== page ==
By Kishori Krishnan Exclusive To Gold Investing Newswidth=310

Gold slid marginally. As speculators offloaded their holdings of the precious metal to lock in gains after it climbed to a two-month high on Thursday and commodity prices slipped, gold declined to $961.16 an ounce on Friday.

Not to worry though, for bullion, which touched $971.68 an ounce on Thursday, is still on course for a fourth weekly advance as the dollar, as measured against six major currencies, traded near the lowest level in 10 months.

Gold may advance next week as investors seek an alternative to a weakening dollar, a survey showed. Eleven of 20 traders, investors and analysts surveyed by Bloomberg News, or 55 per cent, said bullion would gain next week. Five forecast lower prices and four were neutral.

Bullish on the metal, BNY Convergex Group LLC said investors should buy options on gold because the dollar has dropped and traders are betting that U.S. fiscal and monetary stimulus will spur inflation.

Shuts door

Even as analysts have been predicting a rash of takeovers within the gold sector, as strong gold prices have helped larger miners raise funds, there are some biggies who are actually shutting the door and bolting it. Like Yamana Gold which has actually cut back on its assets, a concept that runs counter to the general thinking in the gold sector that more is better. For the junior players, their slow number continues to play, given that the aftershocks of last year’s resource selloff and tight credit markets have kept valuations very low.

Rather than add projects, the Toronto-based company agreed in June to sell three of its higher-cost mines in Brazil and Honduras to exploration company Aura Minerals for about $200-million to focus instead mining and discovering more “high-quality”, low-cost ounces at its other properties spread throughout Latin America.

Chief executive Peter Marrone, who built the company into a mid-tier player through a series of takeovers in 2006 and 2007, has shut the door on further acquisitions, saying the company’s current assets are more attractive than anything on the market.”It is not part of our strategic plan,” Marrone said. “We’ve outlined what the growth plan of the company is and we’re going to continue with that growth plan. It is completely organic.”

The company has also backed away from its past prediction of reaching 2 million ounces of annual production by 2012, a boast that used to be standard in its news releases. Indeed, its outlook seems a lot more modest now, with expected output of about 1.2 million ounces this year, down from previous forecasts of 1.3 million to 1.4 million.

“I believe over time we’ll still get to that sweet spot of 2 million, but over a longer horizon,” Marrone is expected to have said.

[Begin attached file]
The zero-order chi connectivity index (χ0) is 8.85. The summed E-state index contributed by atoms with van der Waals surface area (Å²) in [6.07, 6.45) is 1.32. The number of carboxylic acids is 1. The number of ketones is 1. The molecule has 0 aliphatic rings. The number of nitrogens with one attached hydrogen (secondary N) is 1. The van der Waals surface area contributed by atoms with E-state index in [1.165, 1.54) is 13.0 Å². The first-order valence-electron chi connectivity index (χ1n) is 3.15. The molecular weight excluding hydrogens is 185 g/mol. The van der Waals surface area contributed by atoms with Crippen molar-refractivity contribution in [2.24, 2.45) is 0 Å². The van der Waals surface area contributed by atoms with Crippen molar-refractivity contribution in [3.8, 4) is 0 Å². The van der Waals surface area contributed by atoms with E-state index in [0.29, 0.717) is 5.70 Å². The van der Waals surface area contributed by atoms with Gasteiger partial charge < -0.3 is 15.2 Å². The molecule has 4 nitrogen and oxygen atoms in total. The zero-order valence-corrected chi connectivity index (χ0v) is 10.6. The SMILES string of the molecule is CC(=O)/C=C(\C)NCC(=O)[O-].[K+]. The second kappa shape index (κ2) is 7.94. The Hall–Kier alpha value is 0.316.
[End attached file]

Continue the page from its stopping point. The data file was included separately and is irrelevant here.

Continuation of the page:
Something wrong?

If gold miners can’t find the mother lode of profit in this exceptionally favorable business environment, something must be wrong. Right?

Yamana’s by-product cash cost of just $213 per gold-equivalent ounce sets an industry standard, although Gammon Gold (NYSE:GRS) could raise the bar by achieving projected costs of $14 per ounce by 2011. Like competitors Agnico-Eagle Mines (NYSE: AEM) and Goldcorp (NYSE: GG), Yamana too is poised to deliver significant organic production growth, insist some analysts.

Some gold miners are still keep counter-cyclical gold hedges on their books. Barrick Gold (NYSE: ABX) offers only constrained leverage to the continuing advance of gold prices because of an oppressive hedge book of forward sales. AngloGold Ashanti (NYSE: AU) and Randgold Resources (Nasdaq: GOLD) have likewise garnered lot of criticism.

Miner benefits

South Africa’s Gold Fields (GFIJ.J) and three smaller Canadian rivals said lower costs helped boost their quarterly results, sending shares of all four precious metal mining companies higher on Thursday.

The gold miners, — Gold Fields, Iamgold Corp (IMG.TO), Alamos Gold (AGI.TO) and New Gold Inc (NGD.TO) — provided mixed outlook on gold production and anticipated production costs.

Gold Fields, the world’s No. 4 gold producer, expects costs to rise 15 per cent in the near term, on the back of a new pay deal for workers, higher electricity tariffs and a stronger rand/dollar exchange rate. It also said production would remain below its long-term target.

But Iamgold and Alamos were more optimistic and forecast an increase in near-term gold output, along with a decline in production costs. New Gold reiterated its prior production and cost outlook.

Last week, Barrick Gold Corp (ABX.TO), the world’s largest gold producer, posted stronger-than-expected quarterly earnings, while forecasting lower mining costs in the quarters ahead.

Minefinders Corp. Ltd.’s (TSX:MFL) second-quarter loss narrowed compared to a year ago before it started generating revenue from its major mining operation. Its Dolores gold and silver mine in Mexico has moved from pre-commercial operations to commercial production, helping the company generate US$ 23.3 million in revenues.

“The second quarter has continued to deliver strong and increasing output at a relatively low cash cost,” said president and chief executive officer Mark Bailey.